St. Louis & S.F. R. Co. v. Spiller - 274 U.S. 304 (1927)
U.S. Supreme Court
St. Louis & S.F. R. Co. v. Spiller, 274 U.S. 304 (1927)
St. Louis & San Francisco Railroad Company v. Spiller
Argued April 12, 1927
Decided May 16, 1927
274 U.S. 304
1. Assuming that a shipper's claim for moneys collected from him by a railroad through excessive charges might be entitled to preferential
payment from receivers of the railroad, subsequently appointed, if the moneys were traced into their hands, they are not so traced by showing that, for years which elapsed between the time of the overcharges and the transfer of the railroad property from the receivership to a new company, the old company and the receivers had at all times, in banks on which checks for current expenses were drawn, an aggregate working balance largely exceeding the claim. P. 274 U. S. 309.
2. The equitable doctrine giving preferential payment out of operating income accruing during a railroad receivership to debts previously incurred by the railroad corporation for labor, supplies, etc., does not apply to liabilities for excess charges illegally exacted of a shipper which accrued many years before the receivership began. P. 274 U. S. 310.
3. A claim to recover excess transportation charges which arose many years before the property of the railroad making them went into the hands of receivers and passed to a new company cannot be allowed preferential payment on the ground of public policy. P. 274 U. S. 311.
4. A provision in a decree foreclosing a railway mortgage which exempted the purchaser from paying claims not already presented in accordance with orders theretofore made, excepting claims which might "arise" after entry of the decree, is to be construed as employing the term "arise" in the sense of "accrue," and a claim for overcharges against the mortgagor railroad arose in that sense at least as early as the time when the claimant obtained his reparation order from the Interstate Commerce Commission, and not when judgment was recovered upon the order. P. 274 U. S. 312.
5. An unsecured creditor of an insolvent railroad has no standing to attack a reorganization plan upon the ground that he was not offered an opportunity to participate, when his exclusion was due to his own failure to file his claim in the foreclosure suit within the time limited by an order. P. 274 U. S. 313.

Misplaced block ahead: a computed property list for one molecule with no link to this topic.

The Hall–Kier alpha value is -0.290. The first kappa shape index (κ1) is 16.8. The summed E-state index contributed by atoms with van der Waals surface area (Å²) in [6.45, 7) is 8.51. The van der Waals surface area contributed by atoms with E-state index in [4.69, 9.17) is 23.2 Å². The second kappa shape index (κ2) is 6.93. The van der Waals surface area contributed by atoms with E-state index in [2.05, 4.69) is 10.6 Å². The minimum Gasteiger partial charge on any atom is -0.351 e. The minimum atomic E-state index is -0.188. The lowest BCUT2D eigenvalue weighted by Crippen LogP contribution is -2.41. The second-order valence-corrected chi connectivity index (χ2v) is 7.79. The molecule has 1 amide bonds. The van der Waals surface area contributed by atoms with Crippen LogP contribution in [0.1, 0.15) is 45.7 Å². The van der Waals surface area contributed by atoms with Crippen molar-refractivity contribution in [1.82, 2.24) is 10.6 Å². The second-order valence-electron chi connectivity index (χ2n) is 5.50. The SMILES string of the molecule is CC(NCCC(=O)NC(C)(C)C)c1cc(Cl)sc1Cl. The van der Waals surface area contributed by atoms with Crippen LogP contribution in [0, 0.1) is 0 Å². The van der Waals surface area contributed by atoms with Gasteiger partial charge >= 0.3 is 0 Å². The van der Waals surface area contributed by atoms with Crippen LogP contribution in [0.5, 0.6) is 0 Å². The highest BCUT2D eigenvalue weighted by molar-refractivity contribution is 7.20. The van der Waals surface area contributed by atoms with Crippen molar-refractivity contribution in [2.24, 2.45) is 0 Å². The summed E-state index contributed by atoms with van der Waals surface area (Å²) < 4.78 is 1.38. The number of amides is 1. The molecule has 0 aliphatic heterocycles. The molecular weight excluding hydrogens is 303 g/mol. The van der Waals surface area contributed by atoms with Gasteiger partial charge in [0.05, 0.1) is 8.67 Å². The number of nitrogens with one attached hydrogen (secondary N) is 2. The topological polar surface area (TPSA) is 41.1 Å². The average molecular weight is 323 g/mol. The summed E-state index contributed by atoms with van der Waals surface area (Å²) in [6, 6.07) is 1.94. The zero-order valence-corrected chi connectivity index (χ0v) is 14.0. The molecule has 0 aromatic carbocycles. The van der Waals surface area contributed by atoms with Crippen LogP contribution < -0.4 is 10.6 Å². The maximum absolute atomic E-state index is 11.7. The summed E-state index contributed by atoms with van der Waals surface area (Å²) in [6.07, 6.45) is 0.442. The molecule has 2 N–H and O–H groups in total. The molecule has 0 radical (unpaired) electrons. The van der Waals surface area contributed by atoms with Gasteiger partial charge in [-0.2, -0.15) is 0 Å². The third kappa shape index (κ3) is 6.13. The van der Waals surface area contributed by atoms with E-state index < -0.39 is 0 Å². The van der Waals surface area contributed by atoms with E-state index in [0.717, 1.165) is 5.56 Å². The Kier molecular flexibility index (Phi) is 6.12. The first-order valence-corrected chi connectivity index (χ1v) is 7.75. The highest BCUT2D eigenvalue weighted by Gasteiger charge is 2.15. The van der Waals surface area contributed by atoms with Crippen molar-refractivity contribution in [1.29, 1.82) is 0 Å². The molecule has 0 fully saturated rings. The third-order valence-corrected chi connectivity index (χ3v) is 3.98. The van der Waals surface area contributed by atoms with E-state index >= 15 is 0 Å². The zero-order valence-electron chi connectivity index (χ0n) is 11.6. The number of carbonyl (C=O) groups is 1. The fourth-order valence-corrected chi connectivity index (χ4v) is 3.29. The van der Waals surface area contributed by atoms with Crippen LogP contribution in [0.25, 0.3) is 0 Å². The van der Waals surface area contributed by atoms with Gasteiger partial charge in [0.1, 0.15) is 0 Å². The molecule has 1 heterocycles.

6. In this connection, it is immaterial that the excluded creditor had no actual knowledge of the order limiting time for filing claims, notice by publication being legally sufficient; nor did the fact that his claim was being contested in other litigation prevent him from filing it on time. P. 274 U. S. 313.
7. Where an unsecured creditor of a railroad prosecuted his claim diligently in an independent suit before and after the railroad passed into a receivership and was sold to a new company pursuant to a plan of reorganization, during which period his suit was
resisted by the railroad, the receivers, and counsel for the new company, successively, and where, having recovered judgment after the sale, he appeared at the hearing on the order to. confirm the sale and gave notice to the old company, the receivers, the reorganization committee, and the new company of his claim and that the judgment would be a charge on the property in the hands of the purchaser, notwithstanding which the new company continued defending his suit and the new securities were issued, held that the creditor was not guilty of laches; that his failure to file his claim within the time limited in the foreclosure case, and thus conform to the terms of the reorganization plan, did not bar him from participating in its benefits with the other unsecured creditors, if that were still equitably possible, and that such relief might be had as well upon an intervening petition as upon an original bill. P. 274 U. S. 314.
14 F.2d 284 reversed in part, affirmed in part.
Certiorari (273 U.S. 680) to a decree of the circuit court of appeals which reversed a decree of the district court dismissing an intervening petition in a railroad foreclosure suit.